问题描述:

I have a OpenGL-based rendering pipeline for filtering images, which I now want to use to process videos as well.

On the one end if the pipeline is an AVPlayer for fetching frames from a video file, on the other end is my preview view, backed by a CAEAGLLayer. The rendering itself happens async on a different thread because it's quite expensive. The view is hooked to a CADisplayLink that triggers a new async rendering on every screen refresh. When the pipeline is done rendering into the layer's renderbuffer, I'm calling presentRenderbuffer: to show it on screen (in the rendering thread). Draw requests happening while a rendering is still in progress are ignored.

This works—however, I seem to be getting synchronization issues with the display refresh. When I set the frameInterval of the display link to 1 (call every frame), I'm getting ~2 FPS in the end (actual view refreshes). If I'm setting it to 2 (call every other frame), I'm suddenly getting 15 FPS. Setting it to 4 drops the FPS down to 2 again.

My guess is that the async call to presentRenderbuffer: happens "at the wrong moment" in the run loop and is either ignored by the system or delayed.

Now I want to know what's the best practice for displaying the results of async renderings in a view. All the examples and docs I could find only describe the single-threaded case.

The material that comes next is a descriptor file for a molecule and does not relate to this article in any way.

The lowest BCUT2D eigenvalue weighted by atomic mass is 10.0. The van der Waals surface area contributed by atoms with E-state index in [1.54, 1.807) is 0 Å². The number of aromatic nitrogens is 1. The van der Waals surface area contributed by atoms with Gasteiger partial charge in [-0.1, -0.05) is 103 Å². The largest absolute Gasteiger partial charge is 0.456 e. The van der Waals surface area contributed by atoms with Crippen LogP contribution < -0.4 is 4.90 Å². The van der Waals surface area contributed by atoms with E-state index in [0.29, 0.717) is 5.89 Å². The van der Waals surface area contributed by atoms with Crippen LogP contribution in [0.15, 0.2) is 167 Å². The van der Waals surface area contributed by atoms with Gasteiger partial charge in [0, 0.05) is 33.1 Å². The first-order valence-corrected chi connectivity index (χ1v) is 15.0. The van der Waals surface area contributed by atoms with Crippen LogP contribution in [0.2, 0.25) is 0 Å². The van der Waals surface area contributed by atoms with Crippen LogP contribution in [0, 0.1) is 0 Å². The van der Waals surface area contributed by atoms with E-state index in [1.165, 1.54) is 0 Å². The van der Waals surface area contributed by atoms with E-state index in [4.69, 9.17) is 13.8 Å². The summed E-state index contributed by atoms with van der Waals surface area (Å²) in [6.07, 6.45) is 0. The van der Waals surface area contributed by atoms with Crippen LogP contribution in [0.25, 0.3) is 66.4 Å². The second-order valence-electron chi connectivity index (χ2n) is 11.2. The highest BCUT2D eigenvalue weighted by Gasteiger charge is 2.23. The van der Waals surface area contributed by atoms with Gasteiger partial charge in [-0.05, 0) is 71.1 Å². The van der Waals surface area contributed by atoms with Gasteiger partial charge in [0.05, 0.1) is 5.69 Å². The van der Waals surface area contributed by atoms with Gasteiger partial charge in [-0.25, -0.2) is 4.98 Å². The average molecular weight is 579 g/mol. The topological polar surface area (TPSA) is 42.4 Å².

网友答案:

In these cases it is best to use double buffering which in your case are 2 textures. The rendering of the video should be done on the FBO (frame buffer object) with an attached texture. Since the drawing is on a separate thread I suggest you to create the 2 textures on the main context, main thread then create a shared context on the other thread which can now access the 2 threads.

Now there is no sense to block the background thread since it is expected to be slow so what it will do is keep rendering to the texture then once done send the texture to the main thread (where you present the buffer) and continue drawing to the other texture. Then repeat the procedure.

The main thread should then check if it got a request to display a new texture and when it does it should draw it to the main buffer and present it. If you need to draw it at 60FPS (or any other constant) you can still do that but you will be redrawing the same texture.

Now just to be on the same side you should still probably do some locking mechanism. Since the background thread does the buffer swapping (sends the new texture and starts drawing to the previous one) it makes sense that there is a boolean value swapLocked where the main thread will set it to true just before it starts drawing and set it to false once it is done with the texture. Now if the background thread is done drawing and the swapLocked is true it should not continue drawing. In this situation continue the swap and the drawing once the swapLocked is set to false. You can override the setter to do that but be careful to continue the process on the background thread since the setter will most likely be called on the main thread.

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